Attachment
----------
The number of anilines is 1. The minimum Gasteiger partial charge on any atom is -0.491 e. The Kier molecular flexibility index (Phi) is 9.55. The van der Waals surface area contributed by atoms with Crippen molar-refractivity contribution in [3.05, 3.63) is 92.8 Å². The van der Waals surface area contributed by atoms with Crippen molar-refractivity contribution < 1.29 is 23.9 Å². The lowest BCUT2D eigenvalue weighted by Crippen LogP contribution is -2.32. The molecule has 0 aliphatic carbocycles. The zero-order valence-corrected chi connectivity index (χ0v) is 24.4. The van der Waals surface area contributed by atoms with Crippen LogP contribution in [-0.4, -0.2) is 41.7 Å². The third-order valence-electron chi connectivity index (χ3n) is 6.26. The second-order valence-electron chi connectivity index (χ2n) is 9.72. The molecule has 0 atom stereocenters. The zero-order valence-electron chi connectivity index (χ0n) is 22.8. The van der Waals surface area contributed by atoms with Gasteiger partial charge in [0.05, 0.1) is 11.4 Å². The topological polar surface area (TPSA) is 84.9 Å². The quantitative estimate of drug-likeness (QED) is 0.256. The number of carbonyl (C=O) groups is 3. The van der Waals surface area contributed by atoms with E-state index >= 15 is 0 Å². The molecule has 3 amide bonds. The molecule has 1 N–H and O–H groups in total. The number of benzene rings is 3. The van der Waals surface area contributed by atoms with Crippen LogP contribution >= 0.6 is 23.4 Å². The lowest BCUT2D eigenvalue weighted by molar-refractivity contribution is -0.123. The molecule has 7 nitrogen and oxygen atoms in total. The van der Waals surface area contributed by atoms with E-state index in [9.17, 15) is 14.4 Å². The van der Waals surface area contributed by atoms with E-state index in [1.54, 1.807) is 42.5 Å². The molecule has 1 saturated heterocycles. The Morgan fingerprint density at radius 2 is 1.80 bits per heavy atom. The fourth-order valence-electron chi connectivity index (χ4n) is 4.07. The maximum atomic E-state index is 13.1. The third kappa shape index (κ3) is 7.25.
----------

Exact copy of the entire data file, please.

The number of anilines is 1. The minimum Gasteiger partial charge on any atom is -0.491 e. The Kier molecular flexibility index (Phi) is 9.55. The van der Waals surface area contributed by atoms with Crippen molar-refractivity contribution in [3.05, 3.63) is 92.8 Å². The van der Waals surface area contributed by atoms with Crippen molar-refractivity contribution < 1.29 is 23.9 Å². The lowest BCUT2D eigenvalue weighted by Crippen LogP contribution is -2.32. The molecule has 0 aliphatic carbocycles. The zero-order valence-corrected chi connectivity index (χ0v) is 24.4. The van der Waals surface area contributed by atoms with Crippen LogP contribution in [-0.4, -0.2) is 41.7 Å². The third-order valence-electron chi connectivity index (χ3n) is 6.26. The second-order valence-electron chi connectivity index (χ2n) is 9.72. The molecule has 0 atom stereocenters. The zero-order valence-electron chi connectivity index (χ0n) is 22.8. The van der Waals surface area contributed by atoms with Gasteiger partial charge in [0.05, 0.1) is 11.4 Å². The topological polar surface area (TPSA) is 84.9 Å². The quantitative estimate of drug-likeness (QED) is 0.256. The number of carbonyl (C=O) groups is 3. The van der Waals surface area contributed by atoms with E-state index >= 15 is 0 Å². The molecule has 3 amide bonds. The molecule has 1 N–H and O–H groups in total. The number of benzene rings is 3. The van der Waals surface area contributed by atoms with Crippen LogP contribution >= 0.6 is 23.4 Å². The lowest BCUT2D eigenvalue weighted by molar-refractivity contribution is -0.123. The molecule has 7 nitrogen and oxygen atoms in total. The van der Waals surface area contributed by atoms with E-state index in [9.17, 15) is 14.4 Å². The van der Waals surface area contributed by atoms with E-state index in [1.54, 1.807) is 42.5 Å². The molecule has 1 saturated heterocycles. The Morgan fingerprint density at radius 2 is 1.80 bits per heavy atom. The fourth-order valence-electron chi connectivity index (χ4n) is 4.07. The maximum atomic E-state index is 13.1. The third kappa shape index (κ3) is 7.25.